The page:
HIGH-MILEAGE drivers are the most likely to think that speed cameras have ‘little or no influence’ on reducing road casualties, a new study has found.
An investigation carried out by the Institute of Advanced Motorists’ Drive and Survive division questioned hundreds of drivers who cover more than 13,000 miles per year, and found that 27% believe speed cameras have not benefited road safety.
That compares to figures of 20% and 16% among drivers who cover ‘medium’ (3,000-12,999) mileages and ‘low’ (2,999 miles and less).
Some 60% of the high-mileage drivers, who are often driving as part of their job, think that there are ‘other reasons’ why speed cameras are installed, with the chief explanation being to make money for local authorities or police forces.
The IAM is linking these attitudes to what it believes is a greater tendency for high-mileage drivers to break the speed limit.
In a separate study in Spring, it discovered that 86% of fleet operators have reported an accident among their ranks in the past 12 months.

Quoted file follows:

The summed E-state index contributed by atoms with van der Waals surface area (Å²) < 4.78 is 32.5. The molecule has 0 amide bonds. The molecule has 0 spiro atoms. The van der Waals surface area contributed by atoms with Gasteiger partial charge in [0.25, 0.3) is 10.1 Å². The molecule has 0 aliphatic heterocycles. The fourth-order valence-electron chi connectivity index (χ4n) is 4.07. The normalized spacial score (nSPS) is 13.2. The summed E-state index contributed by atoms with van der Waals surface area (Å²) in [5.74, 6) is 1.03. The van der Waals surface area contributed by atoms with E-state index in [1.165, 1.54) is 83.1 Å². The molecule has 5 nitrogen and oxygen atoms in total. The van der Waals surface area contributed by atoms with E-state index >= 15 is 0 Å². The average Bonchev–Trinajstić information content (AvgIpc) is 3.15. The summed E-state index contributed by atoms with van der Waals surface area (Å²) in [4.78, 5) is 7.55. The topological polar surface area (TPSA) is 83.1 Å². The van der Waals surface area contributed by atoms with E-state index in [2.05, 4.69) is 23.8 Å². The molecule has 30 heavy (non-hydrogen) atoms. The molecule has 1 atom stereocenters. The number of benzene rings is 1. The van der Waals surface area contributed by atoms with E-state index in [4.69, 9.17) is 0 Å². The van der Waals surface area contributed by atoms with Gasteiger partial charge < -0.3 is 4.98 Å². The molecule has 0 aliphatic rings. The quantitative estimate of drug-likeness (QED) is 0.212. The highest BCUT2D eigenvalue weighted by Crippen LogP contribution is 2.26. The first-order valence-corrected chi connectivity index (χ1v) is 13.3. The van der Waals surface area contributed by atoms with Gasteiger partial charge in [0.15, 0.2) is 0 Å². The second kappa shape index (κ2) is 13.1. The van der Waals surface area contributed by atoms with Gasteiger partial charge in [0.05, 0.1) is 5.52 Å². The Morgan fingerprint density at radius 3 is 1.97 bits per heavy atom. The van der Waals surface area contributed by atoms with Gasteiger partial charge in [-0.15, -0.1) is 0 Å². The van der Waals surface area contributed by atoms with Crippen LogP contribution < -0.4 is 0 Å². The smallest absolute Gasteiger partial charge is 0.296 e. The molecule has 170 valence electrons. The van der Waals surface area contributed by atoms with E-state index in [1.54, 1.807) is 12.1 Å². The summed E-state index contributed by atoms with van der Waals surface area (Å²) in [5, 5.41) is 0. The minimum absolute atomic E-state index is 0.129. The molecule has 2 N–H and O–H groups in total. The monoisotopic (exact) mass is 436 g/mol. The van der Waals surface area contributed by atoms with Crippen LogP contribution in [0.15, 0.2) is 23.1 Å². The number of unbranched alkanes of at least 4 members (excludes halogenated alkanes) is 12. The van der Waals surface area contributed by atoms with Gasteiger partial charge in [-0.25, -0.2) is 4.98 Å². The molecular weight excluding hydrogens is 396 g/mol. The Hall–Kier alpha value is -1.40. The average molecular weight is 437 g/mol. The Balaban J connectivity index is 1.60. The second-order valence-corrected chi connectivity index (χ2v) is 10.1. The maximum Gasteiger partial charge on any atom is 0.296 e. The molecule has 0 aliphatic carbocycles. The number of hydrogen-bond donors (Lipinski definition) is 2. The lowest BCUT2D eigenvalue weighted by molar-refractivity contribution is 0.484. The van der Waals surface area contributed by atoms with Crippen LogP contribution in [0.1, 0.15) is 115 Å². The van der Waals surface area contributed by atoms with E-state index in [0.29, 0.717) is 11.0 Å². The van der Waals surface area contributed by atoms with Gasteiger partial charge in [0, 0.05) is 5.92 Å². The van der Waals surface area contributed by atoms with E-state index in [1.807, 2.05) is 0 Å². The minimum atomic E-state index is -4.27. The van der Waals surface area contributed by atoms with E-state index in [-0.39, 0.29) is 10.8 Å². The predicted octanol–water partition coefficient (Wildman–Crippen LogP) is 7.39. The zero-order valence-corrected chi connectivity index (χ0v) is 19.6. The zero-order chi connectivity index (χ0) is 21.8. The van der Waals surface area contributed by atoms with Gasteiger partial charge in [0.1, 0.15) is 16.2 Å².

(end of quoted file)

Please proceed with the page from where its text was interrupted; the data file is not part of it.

Sarah Sillars, IAM chief executive officer, said: “It is clear that there is a very big task when it comes to making high-mileage driver see the worth of measures to reduce overspeeding. While we know that speeding is not the only cause of accidents and injuries, it is one of the major ones.
“Employers need to work with their employees to ensure that they appreciate the part they play in making our roads safer.
“The figures we have found show the great extent to which high-mileage and company drivers are involved in incidents. Therefore this educational task needs to happen sooner rather than later.”